6

I have an ABC with several derived classes. To create these derived classes I use the factory pattern:

.h file:

class derivedFactory
{
public:
    base* createInstance();
};

.cpp file:

base* derivedFactory::createInstance()
{
    return new derived();
}

Is there any advantage to this over just having a free function:

.h file:

base* derivedFactoryFunction();

.cpp file:

base* derivedFactoryFunction()
{
    return new derived();
}

Also: I use the abstract factory pattern for dependency injection. I might use an inheritance hierarchy based on the ABC:

class objectCreator
{
public:
    base* create() = 0;
};

Is there any advantage to using this over a function pointer:

boost::function<base* ()> factory_ptr;

Using boost::bind/lambda this seems to make my code more composable, and if I wish I can wrap a real factory object in it. I can see that there may be a slight performance decrease but this is much to worry about as it is only called during startup.

2

It depends on how flexible your factory needs to be. If the factory needs external information (like from a configuration file, program options, etc) to determine how to construct objects, than an object makes sense. If all you will ever need is in the arguments to factory, than a function is probably fine.

The only advantage I can see to having a pointer is for testing, where you can use a different factory function.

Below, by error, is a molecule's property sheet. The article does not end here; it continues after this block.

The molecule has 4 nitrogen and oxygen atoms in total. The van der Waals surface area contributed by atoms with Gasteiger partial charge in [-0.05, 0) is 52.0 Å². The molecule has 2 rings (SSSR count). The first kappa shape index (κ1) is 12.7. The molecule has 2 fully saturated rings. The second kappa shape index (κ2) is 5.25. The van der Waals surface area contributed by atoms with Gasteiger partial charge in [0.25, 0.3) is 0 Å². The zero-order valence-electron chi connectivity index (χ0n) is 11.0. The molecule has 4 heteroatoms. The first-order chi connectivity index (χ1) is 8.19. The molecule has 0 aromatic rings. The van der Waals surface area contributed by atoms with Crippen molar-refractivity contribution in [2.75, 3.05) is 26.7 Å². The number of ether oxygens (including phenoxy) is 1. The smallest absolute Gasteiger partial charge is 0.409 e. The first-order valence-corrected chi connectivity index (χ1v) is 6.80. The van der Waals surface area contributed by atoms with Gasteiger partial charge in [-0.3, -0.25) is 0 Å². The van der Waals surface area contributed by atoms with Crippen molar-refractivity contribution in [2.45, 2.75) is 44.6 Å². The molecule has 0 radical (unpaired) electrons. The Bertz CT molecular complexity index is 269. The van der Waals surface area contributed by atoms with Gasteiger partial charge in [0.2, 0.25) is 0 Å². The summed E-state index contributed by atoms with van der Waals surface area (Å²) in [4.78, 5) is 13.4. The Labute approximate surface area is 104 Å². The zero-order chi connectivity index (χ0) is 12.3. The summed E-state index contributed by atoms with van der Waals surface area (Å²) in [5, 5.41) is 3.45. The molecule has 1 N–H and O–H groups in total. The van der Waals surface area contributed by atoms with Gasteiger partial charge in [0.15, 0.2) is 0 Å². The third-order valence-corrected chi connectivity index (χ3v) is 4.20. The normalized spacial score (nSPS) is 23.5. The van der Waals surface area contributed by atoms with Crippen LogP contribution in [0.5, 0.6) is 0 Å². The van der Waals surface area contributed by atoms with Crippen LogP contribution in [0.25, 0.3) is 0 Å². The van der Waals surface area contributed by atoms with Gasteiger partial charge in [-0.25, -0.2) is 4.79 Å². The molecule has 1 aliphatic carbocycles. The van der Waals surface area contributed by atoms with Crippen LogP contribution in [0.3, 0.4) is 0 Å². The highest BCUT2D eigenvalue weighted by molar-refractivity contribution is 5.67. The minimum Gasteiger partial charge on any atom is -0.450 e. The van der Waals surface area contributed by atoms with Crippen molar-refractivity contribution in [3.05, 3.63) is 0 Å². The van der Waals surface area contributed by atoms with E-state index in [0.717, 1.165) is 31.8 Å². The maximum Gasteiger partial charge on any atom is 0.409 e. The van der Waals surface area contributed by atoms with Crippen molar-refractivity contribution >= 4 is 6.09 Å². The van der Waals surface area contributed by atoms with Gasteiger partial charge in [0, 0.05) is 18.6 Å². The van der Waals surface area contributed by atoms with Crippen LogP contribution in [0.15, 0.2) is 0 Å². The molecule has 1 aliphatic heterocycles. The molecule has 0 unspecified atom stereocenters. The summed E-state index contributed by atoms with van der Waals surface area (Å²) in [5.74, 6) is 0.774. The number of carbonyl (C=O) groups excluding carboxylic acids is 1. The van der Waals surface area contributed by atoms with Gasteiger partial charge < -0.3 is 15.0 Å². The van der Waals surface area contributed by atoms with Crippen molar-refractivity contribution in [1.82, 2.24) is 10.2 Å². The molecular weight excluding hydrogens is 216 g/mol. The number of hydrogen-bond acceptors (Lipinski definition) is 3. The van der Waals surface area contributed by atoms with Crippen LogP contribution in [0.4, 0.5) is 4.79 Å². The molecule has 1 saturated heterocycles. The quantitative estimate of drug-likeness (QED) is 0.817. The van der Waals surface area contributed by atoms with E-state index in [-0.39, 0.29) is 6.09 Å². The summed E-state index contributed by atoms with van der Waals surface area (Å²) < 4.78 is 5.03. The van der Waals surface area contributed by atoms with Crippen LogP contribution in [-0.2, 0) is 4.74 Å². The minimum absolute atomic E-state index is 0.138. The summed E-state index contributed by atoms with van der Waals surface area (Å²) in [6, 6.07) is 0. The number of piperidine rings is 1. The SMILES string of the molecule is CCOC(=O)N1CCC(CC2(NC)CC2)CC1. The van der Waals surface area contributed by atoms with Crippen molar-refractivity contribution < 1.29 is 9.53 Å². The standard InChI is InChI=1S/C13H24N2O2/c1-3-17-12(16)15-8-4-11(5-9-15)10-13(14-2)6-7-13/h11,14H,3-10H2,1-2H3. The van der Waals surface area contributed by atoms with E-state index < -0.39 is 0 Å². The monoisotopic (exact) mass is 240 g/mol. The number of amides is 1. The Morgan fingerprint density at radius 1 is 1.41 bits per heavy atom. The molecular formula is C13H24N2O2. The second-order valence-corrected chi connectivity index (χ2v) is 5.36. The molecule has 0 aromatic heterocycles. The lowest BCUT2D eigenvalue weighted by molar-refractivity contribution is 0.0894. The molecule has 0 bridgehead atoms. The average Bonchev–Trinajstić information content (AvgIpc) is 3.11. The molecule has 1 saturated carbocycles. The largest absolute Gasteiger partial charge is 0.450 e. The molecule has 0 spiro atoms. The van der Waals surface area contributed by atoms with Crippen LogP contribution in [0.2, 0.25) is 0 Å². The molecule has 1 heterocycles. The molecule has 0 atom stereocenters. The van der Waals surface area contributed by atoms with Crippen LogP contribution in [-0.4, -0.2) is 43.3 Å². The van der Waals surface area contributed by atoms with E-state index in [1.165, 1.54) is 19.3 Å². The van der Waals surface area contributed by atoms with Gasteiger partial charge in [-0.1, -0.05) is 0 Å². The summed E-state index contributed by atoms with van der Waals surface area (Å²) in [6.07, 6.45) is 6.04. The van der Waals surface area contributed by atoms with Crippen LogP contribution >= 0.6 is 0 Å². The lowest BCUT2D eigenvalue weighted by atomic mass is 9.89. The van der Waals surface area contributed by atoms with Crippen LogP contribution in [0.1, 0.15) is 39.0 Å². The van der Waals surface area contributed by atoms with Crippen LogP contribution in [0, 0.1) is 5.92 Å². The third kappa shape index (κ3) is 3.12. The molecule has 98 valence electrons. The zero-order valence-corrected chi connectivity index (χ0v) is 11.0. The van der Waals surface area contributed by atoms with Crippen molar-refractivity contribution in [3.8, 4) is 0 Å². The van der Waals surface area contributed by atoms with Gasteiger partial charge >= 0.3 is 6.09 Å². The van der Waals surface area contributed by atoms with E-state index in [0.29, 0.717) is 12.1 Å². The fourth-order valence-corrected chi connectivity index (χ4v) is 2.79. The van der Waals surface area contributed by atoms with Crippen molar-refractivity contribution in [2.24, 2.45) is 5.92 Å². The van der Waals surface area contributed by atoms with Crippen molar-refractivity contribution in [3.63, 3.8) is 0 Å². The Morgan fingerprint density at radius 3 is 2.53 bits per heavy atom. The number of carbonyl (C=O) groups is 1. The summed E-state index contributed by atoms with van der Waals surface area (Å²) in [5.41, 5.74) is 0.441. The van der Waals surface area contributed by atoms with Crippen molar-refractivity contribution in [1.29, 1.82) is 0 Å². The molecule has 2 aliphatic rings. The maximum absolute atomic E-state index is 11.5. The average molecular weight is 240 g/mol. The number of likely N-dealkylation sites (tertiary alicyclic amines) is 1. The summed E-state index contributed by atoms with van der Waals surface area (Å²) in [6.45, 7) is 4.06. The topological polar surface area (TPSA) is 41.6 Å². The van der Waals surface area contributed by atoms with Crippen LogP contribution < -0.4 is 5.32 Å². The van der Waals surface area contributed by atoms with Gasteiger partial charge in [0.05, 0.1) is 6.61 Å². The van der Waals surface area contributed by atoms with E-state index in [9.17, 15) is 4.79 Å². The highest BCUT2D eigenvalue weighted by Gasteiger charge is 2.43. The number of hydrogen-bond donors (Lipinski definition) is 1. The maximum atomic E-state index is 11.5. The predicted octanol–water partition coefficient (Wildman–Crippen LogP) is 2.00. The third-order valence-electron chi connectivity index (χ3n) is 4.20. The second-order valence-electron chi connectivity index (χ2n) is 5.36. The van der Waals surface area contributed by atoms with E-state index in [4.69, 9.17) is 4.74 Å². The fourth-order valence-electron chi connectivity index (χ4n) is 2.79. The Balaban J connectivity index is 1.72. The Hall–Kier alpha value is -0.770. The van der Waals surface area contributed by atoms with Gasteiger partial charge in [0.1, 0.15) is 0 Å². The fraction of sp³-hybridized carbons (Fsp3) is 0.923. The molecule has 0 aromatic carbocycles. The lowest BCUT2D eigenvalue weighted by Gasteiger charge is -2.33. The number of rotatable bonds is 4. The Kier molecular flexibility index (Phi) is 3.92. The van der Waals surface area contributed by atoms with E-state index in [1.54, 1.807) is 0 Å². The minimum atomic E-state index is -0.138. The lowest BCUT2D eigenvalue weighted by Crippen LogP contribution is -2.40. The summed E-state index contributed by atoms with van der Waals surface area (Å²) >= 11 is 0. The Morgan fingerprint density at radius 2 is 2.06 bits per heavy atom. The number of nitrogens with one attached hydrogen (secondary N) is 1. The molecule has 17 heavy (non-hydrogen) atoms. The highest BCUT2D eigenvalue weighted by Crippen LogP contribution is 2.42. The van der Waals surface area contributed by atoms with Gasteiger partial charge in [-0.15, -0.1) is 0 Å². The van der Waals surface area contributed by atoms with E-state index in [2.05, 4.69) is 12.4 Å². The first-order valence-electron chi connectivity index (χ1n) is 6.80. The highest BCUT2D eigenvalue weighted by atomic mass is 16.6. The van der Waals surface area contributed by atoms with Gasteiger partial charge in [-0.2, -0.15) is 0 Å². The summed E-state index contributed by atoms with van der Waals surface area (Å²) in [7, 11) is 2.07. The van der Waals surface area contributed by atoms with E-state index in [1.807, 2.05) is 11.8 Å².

• The pointer would allow implementing the abstract factory pattern. I've expanded on it above – Will Manley Feb 17 '09 at 9:50
1

Having a interface with a single method or a pointer to method is equivalent.

But in the second case you'll get into trouble if you want another method to go along with ther first one...

And the interface is more readable than the method pointer in my opinion.

Then you chose.

1

I'd say the advantage of having the factory function as a static method within the class itself is that it is clear that it is part of the lifecycle of that class. Making it separate means other programmers who use your class would have to look somewhere else to find the factory method.

I'm sorry I'm unsure of exactly what you mean by passing around the function pointer to the factor method, but I generally wouldn't use a function pointer if you don't have to. Function pointers cannot be inlined as they cannot be resolved at compile time, which means they could possibly be slower. But besides that, it just seems bad design to use a function pointer if you can already be sure of which function you're going to call at compile time.

1

Do you ever want more than one factory for a type? If so, you need factory objects.

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